Anyways, your API is working fine. However, we aren't the only mushroom in the forest! We need to adapt and quick!
Now comes the point where we start worrying about versioning.
One might have chosen to add a version number to the URL of your API and created formal contracts using RAML files, swagger, or something shiny. And tada! We have our versioning systems! But wait, this looks like... SOAP?
Ok, but what's the problem, why create this fuzz?
Well, when you are in a highly competitive business you want to ship your features as fast as possible. Restricting yourself to a single formal contract for the whole API is blocking your velocity. Let me explain; an API probably has to change due to a new feature, change request, or a bug. All those changes are happing concurrently; some finish in time; others fail to deliver. Adding the fact that changing an API also affects the consumer, who also has to adopt it, this starts to look more like a recipe for disaster. Things start to get blocked, and every participant is pointing in a different direction.
So, are we doomed?
Not really—when using RESTful services, you can negotiate the contract between two parties for a single operation
by making use of the HTPP "Content-Type" and "Accept" header.
Probably, you are currently using those headers to distinguish requests and replies in JSON or XML. But, imagine that a client adds the "Accept: application/json;V1.0" header to its request. In this case, the server sees the consumer is interested in a JSON response complying to version V1.0. It can either reject this version or send a reply including the "Content-Type: application/json;V1.0" header.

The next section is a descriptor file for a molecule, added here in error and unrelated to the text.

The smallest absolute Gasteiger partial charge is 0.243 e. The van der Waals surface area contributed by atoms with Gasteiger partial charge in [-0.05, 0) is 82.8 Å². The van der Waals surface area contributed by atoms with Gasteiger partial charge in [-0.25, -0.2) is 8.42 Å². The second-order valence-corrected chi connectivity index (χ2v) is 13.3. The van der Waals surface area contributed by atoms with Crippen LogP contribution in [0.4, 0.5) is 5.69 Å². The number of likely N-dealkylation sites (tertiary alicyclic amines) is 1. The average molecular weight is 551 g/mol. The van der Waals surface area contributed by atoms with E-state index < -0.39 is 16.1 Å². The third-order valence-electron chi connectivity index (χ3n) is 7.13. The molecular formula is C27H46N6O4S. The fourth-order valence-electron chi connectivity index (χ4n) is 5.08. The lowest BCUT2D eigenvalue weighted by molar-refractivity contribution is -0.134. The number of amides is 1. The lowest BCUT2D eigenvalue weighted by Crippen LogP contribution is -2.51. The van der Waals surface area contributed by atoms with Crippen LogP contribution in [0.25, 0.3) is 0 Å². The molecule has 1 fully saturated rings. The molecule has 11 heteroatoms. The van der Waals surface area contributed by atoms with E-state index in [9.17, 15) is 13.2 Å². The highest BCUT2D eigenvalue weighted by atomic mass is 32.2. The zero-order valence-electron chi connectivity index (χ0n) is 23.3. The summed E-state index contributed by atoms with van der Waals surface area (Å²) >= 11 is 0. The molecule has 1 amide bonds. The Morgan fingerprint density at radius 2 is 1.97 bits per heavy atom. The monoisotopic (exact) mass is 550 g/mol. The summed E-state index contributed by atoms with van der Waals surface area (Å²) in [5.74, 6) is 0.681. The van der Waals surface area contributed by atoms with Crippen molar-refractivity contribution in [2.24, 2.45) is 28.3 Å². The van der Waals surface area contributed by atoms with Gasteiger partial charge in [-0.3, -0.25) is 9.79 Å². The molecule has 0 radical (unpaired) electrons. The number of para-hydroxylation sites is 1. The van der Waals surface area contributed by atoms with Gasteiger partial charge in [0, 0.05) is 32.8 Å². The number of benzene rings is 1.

We can apply the same logic for sending data to the server.
This approach gives us the power to version operations instead of the whole API. Isn't this nice? Let's call if fine-grained versioning!
Yes, okay, but aren't we adding a lot of work?
Indeed, your (public) API will have to add some logic to make this approach work. Luckily, we have the tools to do this, for instance, AWS API Gateway. However, I believe that adding this arguable complexity outweighs the disadvantages of having one single API version.
When your API is changing, you probably will need to take in mind consumers that upgrade at a different pace. Using fine-grained versioning, we only need to bump the version of the operation that is affected. Doing this reduces the time from implementation till production.
I've written a follow-up blog post which demonstrates this technique.